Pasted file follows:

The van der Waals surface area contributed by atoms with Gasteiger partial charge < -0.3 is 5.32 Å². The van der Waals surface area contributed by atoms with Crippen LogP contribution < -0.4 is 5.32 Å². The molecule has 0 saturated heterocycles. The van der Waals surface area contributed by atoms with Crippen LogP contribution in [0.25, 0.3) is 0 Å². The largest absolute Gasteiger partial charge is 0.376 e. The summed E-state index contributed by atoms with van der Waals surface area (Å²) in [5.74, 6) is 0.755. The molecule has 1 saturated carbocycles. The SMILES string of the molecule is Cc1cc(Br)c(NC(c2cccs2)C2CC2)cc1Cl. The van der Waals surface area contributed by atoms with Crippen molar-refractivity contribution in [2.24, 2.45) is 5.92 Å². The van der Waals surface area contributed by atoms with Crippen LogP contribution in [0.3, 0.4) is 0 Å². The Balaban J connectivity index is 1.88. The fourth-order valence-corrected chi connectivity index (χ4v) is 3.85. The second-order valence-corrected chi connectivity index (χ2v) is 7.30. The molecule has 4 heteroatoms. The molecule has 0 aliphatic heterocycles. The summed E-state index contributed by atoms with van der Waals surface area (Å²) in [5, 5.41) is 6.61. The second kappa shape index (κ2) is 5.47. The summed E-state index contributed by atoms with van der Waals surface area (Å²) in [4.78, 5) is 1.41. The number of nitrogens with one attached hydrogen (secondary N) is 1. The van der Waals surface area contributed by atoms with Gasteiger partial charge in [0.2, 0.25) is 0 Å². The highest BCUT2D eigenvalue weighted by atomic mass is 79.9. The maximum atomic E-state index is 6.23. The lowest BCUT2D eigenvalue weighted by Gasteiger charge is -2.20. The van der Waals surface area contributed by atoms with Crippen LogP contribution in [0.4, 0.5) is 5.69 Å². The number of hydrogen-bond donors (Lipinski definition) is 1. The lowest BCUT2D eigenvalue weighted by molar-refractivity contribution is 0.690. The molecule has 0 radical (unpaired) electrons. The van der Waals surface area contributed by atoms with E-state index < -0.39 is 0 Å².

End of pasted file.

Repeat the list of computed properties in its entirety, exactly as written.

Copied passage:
The van der Waals surface area contributed by atoms with Gasteiger partial charge < -0.3 is 5.32 Å². The van der Waals surface area contributed by atoms with Crippen LogP contribution < -0.4 is 5.32 Å². The molecule has 0 saturated heterocycles. The van der Waals surface area contributed by atoms with Crippen LogP contribution in [0.25, 0.3) is 0 Å². The largest absolute Gasteiger partial charge is 0.376 e. The summed E-state index contributed by atoms with van der Waals surface area (Å²) in [5.74, 6) is 0.755. The molecule has 1 saturated carbocycles. The SMILES string of the molecule is Cc1cc(Br)c(NC(c2cccs2)C2CC2)cc1Cl. The van der Waals surface area contributed by atoms with Crippen molar-refractivity contribution in [2.24, 2.45) is 5.92 Å². The van der Waals surface area contributed by atoms with Crippen LogP contribution in [0.3, 0.4) is 0 Å². The Balaban J connectivity index is 1.88. The fourth-order valence-corrected chi connectivity index (χ4v) is 3.85. The second-order valence-corrected chi connectivity index (χ2v) is 7.30. The molecule has 4 heteroatoms. The molecule has 0 aliphatic heterocycles. The summed E-state index contributed by atoms with van der Waals surface area (Å²) in [5, 5.41) is 6.61. The second kappa shape index (κ2) is 5.47. The summed E-state index contributed by atoms with van der Waals surface area (Å²) in [4.78, 5) is 1.41. The number of nitrogens with one attached hydrogen (secondary N) is 1. The van der Waals surface area contributed by atoms with Gasteiger partial charge in [0.2, 0.25) is 0 Å². The highest BCUT2D eigenvalue weighted by atomic mass is 79.9. The maximum atomic E-state index is 6.23. The lowest BCUT2D eigenvalue weighted by Gasteiger charge is -2.20. The van der Waals surface area contributed by atoms with Crippen LogP contribution in [0.4, 0.5) is 5.69 Å². The number of hydrogen-bond donors (Lipinski definition) is 1. The lowest BCUT2D eigenvalue weighted by molar-refractivity contribution is 0.690. The molecule has 0 radical (unpaired) electrons. The van der Waals surface area contributed by atoms with E-state index < -0.39 is 0 Å².